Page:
Are you wondering when you need to have your child's eyes should be tested? Or when exactly should your child have an eye test? Don't worry; we’ve got you!
Our Eyes are incredible things that allow us to experience life to its full capacity. With 65% of the population being visual learners this also means we learn by watching with our eyes. For Infants, visual learning is their primary form of learning and is even more critical to help them reach their milestones.
I often ask friends with kids if they have had their child’s eyes tested and more often than not these parents are surprised that they had to get them tested at such a young age. They always presume that they are ok and are usually booking their kids into the dentist before an eye test.
Imagine holding up a piece of bubble wrap over your eyes and looking through it. This is what 1 in 4 children with a vision need to see in the first few years of their life before being detected with a Vision Impairment. A child will never complain about their vision as they have been born this way and they don’t know any different. However, these critical delays in picking up vision needs can cause the connection to the eye and brain not to develop correctly and can cause further problems with the eyes working together and therefore reducing the ability to have depth perception. If not detected early enough (usually before the age of 8 years) this can cause long-term impacts on the child’s vision that cannot be fixed with glasses down the track. This is why early eye exams are so important.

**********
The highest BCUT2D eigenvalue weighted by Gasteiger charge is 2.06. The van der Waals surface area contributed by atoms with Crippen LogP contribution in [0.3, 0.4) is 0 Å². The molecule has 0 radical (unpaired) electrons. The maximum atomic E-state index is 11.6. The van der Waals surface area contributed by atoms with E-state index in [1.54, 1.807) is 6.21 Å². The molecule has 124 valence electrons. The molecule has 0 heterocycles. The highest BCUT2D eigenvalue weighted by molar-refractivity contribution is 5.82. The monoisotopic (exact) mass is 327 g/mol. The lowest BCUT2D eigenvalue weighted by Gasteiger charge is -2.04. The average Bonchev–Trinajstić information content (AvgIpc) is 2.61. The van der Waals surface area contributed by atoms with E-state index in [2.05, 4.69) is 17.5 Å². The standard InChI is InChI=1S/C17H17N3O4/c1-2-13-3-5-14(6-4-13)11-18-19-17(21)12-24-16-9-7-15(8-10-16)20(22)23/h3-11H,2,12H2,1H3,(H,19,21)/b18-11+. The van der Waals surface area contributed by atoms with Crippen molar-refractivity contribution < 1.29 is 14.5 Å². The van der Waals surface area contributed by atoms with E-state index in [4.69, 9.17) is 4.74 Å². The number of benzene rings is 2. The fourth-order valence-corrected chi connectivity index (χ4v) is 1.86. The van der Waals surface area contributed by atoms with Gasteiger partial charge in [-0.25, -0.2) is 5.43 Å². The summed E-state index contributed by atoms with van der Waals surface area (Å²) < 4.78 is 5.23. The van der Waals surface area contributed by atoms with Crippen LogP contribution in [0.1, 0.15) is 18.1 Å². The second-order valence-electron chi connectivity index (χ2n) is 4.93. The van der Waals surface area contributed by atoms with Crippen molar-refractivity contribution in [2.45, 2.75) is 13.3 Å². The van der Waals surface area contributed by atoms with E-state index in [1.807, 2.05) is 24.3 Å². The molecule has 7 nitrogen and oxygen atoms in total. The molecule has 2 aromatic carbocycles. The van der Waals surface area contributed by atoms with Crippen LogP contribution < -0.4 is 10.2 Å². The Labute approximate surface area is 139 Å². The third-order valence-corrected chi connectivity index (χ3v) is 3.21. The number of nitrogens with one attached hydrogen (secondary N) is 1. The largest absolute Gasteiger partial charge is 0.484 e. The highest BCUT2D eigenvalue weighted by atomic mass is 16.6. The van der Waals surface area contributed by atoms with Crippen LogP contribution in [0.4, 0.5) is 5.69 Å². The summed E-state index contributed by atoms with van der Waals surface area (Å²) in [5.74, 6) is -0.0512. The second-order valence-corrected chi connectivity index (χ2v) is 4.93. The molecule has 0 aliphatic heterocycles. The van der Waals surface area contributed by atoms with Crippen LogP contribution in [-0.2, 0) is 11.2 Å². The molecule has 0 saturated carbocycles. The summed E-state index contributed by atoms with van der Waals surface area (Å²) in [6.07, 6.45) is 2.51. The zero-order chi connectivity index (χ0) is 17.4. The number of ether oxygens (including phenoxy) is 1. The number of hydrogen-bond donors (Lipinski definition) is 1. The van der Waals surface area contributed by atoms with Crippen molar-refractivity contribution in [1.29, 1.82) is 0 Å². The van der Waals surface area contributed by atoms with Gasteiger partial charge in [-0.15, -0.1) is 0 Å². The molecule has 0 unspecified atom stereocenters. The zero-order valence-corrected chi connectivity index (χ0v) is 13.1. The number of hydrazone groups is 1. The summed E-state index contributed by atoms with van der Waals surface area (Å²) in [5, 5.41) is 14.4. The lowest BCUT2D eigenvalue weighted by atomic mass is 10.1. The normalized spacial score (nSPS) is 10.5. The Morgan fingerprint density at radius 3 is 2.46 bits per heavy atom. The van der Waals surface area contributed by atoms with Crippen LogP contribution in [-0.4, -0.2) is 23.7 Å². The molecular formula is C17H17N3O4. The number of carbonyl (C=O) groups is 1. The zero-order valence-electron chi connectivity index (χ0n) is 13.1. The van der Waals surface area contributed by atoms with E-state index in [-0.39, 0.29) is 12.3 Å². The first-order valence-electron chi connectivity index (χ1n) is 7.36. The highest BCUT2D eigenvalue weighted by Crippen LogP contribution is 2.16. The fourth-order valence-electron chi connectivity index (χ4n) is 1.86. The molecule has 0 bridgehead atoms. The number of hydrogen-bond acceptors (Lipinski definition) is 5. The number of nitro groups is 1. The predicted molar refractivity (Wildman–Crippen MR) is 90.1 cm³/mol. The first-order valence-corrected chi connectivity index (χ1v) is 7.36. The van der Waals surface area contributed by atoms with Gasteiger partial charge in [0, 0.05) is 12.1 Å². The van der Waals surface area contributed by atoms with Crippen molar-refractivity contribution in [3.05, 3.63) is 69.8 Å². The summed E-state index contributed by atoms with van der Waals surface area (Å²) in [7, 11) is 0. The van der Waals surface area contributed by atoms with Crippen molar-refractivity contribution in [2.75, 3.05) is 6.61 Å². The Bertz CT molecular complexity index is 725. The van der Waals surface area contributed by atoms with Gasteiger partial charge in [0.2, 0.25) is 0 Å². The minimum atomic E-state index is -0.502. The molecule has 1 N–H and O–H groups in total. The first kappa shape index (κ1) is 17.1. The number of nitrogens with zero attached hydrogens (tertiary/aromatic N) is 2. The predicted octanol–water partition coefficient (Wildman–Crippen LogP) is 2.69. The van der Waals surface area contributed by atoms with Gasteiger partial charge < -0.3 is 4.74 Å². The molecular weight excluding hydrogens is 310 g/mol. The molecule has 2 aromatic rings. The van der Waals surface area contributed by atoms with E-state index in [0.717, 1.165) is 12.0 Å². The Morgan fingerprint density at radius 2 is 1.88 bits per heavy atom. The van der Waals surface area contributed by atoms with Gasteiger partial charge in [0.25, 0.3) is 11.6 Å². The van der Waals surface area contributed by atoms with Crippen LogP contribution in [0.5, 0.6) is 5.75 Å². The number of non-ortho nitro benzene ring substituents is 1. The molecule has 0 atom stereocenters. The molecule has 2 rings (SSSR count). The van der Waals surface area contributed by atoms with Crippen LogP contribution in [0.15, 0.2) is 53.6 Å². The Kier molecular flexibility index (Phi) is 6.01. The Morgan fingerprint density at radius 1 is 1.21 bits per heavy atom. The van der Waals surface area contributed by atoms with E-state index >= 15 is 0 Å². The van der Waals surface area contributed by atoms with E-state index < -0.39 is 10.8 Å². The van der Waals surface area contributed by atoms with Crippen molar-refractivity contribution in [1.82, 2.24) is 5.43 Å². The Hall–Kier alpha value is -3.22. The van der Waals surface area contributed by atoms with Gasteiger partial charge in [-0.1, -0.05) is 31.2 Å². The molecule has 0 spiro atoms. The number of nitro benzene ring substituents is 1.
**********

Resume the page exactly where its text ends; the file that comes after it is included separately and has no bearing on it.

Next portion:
So, when should your child's eyes be tested?
According to the American Academy of Ophthalmology and the American Association for Pediatric Ophthalmology and Strabismus, the following age ranges and examinations are done accordingly:
Screening for refractive errors, amblyopia (commonly known as “lazy eye,” but we prefer to call it curious eye here at Speckles), strabismus, and other visual impairments is also crucial.
- 5 to 6 years and older. At this point, as children begin to read and learn written language, it's crucial that they go through a visual acuity test. During this period, children are also tested for myopia, or commonly known as nearsightedness. Other common vision problems include blurry vision, farsightedness (hyperopia), and astigmatism.
With all that being said, other signs that you may notice as a parent that your child might need an eye test are, abnormal head tilt, not progressing through milestones (crawling) as quickly as expected, difficulty reading, sitting close to the TV, difficulty tracking objects with their eyes, and difficulty catching balls and if they tend to fall over or run into walls a bit, this could be a sign of poor vision and depth perception. Please don’t question it and get their eyes tested straight away.
It is critical to have your children's eyes examined on a regular basis during their development and if you as a parent feel something's not quite right with their eyes, just go and get their eyes tested.
Early detection is the best prevention.
If you found this information helpful, please share it with another Mum, Dad, Friend, or Primary school Teacher who you think this could be useful for.
And before you go, we would love to hear more from your little one’s vision journey! Join our Speckles Facebook Community here. You can also sign up for our newsletter to receive first-hand information and offers. Share your thoughts with us and say hello on Instagram!